Headstone in Shelby County of a Brother of Four Orders


This grave in Shelby County’s Calvary Cemetery boasts not one, not two, but four fraternal organizations – The Freemasons, the Knights of Pythias, the Oddfellows, and the United Brothers of Friendship. What, no Loyal Order of Moose?

Source: The Unusual Kentucky

http://unusualkentucky.blogspot.com/2009_05_01_archive.html

Some Fraternal Orders in Sweden


These Orders are NOT appendant bodies within Swedish Freemasonry but entirely separate Orders.

They all have degree systems.

Not all of them where founded in Sweden.

Svarta Örns Orden (Order of the Black Eagle).Founded to protect protestants. The Black Eagle was a ship.

W6. Founded 1851 in my hometown, Gothenburg. Has lodges all over Sweden but not outside.

WF. Founded 1865 in Stockholm and has lodges in many cities.

Bifrostorden (The Order of Bifrost, the rainbow bridge of Norse mythology). Founded 1925 in Örebro and has lodges in several cities.

Bifrosrorden works in 10 degrees (last one honorary): I:Freedom, II:Friendship:III:Knowledge,IV:Hope, V:Fidelety,VI:Love,VIITruth,VIIIBeauty,IXWisdomX:? (X can only be held by 30 brothers)

Götiska Förbundet (The Geatish Society). Founded 1815 and has its seat in Gothenburg. It works 6 degrees.

The seat of Götiska Förbundet in Skansen Lejonet , a fortification i have been in and passed many times.

Svea Orden (Order of the Swedes). Founded 1795. Like Götiska furbundet for the Geats (Götaland), Svea Orden works for the understanding of the history of the Swedes (Svealand)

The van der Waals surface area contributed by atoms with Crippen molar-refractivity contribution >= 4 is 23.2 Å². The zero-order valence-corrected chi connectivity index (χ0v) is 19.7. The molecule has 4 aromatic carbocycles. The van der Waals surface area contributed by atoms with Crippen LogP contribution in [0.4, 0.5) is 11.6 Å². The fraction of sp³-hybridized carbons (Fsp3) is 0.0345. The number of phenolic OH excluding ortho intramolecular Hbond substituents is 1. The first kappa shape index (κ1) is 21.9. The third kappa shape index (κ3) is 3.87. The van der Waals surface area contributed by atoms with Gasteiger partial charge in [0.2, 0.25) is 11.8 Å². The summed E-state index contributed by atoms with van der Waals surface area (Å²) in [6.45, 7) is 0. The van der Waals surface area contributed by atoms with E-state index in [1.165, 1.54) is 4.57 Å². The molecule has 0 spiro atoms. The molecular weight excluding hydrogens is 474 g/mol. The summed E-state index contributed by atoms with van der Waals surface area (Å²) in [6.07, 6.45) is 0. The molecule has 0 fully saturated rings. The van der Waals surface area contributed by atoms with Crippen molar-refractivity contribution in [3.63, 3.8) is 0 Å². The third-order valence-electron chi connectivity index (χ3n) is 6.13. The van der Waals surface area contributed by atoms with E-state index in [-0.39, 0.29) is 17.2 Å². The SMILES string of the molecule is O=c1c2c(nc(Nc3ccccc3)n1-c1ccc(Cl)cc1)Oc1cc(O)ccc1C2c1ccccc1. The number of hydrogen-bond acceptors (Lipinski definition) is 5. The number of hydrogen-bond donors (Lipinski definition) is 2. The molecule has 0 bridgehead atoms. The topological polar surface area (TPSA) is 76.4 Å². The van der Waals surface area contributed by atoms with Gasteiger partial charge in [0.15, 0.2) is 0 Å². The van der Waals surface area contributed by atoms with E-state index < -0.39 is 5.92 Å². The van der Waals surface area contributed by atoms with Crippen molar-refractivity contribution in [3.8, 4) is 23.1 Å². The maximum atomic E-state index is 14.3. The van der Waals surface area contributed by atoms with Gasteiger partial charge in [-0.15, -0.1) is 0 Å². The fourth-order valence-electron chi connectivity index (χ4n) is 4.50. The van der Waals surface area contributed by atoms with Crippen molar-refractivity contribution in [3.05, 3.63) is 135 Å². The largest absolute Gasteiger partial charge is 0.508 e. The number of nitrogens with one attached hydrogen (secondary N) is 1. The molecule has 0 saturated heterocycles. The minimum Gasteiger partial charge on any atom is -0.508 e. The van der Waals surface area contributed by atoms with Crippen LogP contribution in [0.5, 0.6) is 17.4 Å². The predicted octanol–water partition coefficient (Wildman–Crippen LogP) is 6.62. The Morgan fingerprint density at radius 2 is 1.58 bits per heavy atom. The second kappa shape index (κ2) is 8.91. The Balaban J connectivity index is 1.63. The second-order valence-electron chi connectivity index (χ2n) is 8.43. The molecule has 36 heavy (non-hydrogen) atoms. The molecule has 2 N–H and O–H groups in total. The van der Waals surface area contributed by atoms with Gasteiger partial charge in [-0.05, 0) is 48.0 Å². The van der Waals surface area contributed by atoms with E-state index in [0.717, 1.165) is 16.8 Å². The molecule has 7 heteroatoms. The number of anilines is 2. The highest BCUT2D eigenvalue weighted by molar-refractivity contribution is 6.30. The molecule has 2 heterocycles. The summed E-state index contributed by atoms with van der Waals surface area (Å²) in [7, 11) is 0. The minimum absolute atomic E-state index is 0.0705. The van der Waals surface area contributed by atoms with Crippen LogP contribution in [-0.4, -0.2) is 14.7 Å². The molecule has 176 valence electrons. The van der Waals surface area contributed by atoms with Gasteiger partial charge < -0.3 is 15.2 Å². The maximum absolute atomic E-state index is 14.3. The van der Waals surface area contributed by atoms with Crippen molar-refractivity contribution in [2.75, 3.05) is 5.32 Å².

The jewel of Riksgraden (The Degree of the Realm),Götiska Förbundet and Svea Orden shares their highest degree.

Medieval Maritime Order from the Mediteranian, now only working in Sweden and Finland

Svenska Druid Orden (Swedish Order of Druids). Branch of an Order founded in London 1781

Members of Sirius Orden (The Order of Sirius) at a festivity.

There are many , many more Orders active in Sweden but the list would be insane even without pictures.

Swedish Rite Freemasonry


The Swedish Rite is a variation of Freemasonry that is worked in SwedenNorwayDenmarkFinland and Iceland. A slight variation is common in parts of Germany under the Große Landesloge der Freimaurer von Deutschland. Also other craft masonic bodies are working in the nordic countries (see further under freemasonry in Sweden and freemasonry in Denmark). However only one Grand Lodge in each country is working the Swedish Rite, each of which governs its own jurisdiction.

The Rite is divided into three divisions: St. John’s (Craft) degrees (I–III), St. Andrew’s (Scottish) degrees (IV–VI) and the Chapter degrees (VII–X). In addition one may attain the XIth degree, although only a very few gain this. Progression from one degree to the next is not automatic. A brother not only has to be in regular attendance, but also has to show that he has a certain proficiency and knowledge of Freemasonry. The Swedish Rite demands members be Christian and not just that they believe in a supreme being. Like other regular Masonic organisations, only men are allowed membership.

Since 7 November 2006 all laws of the Swedish Order of Freemasons are publicly available on the Internet.Among others, the laws prohibit any member to gain advantages outside the lodge by using the lodge as an instrument. The laws also stress the charity works of the members and the observance of the Golden Rule.

Charles XII of Sweden

Degrees

  • St. John’s degrees
    • I Apprentice
    • II Fellow Craft
    • III Master Mason
  • St. Andrew’s degrees
    • IV/V Apprentice and Companion of St. Andrew (one degree)
    • VI Master of St. Andrew
  • Chapter degrees
    • VII Very Illustrious Brother, Knight of the East
    • VIII Most Illustrious Brother, Knight of the West
    • IX Enlightened Brother of St. John’s Lodge
    • X Very Enlightened Brother of St. Andrew’s Lodge
  • Grand Council honorary degree
    • XI Most Enlightened Brother, Knight Commander of the Red Cross

Grand Lodges using the rite

The Swedish Rite is used by:

An earlier version of the rite, the Zinnendorf Rite, is used by:

  • Große Landesloge der Freimaurer von Deutschland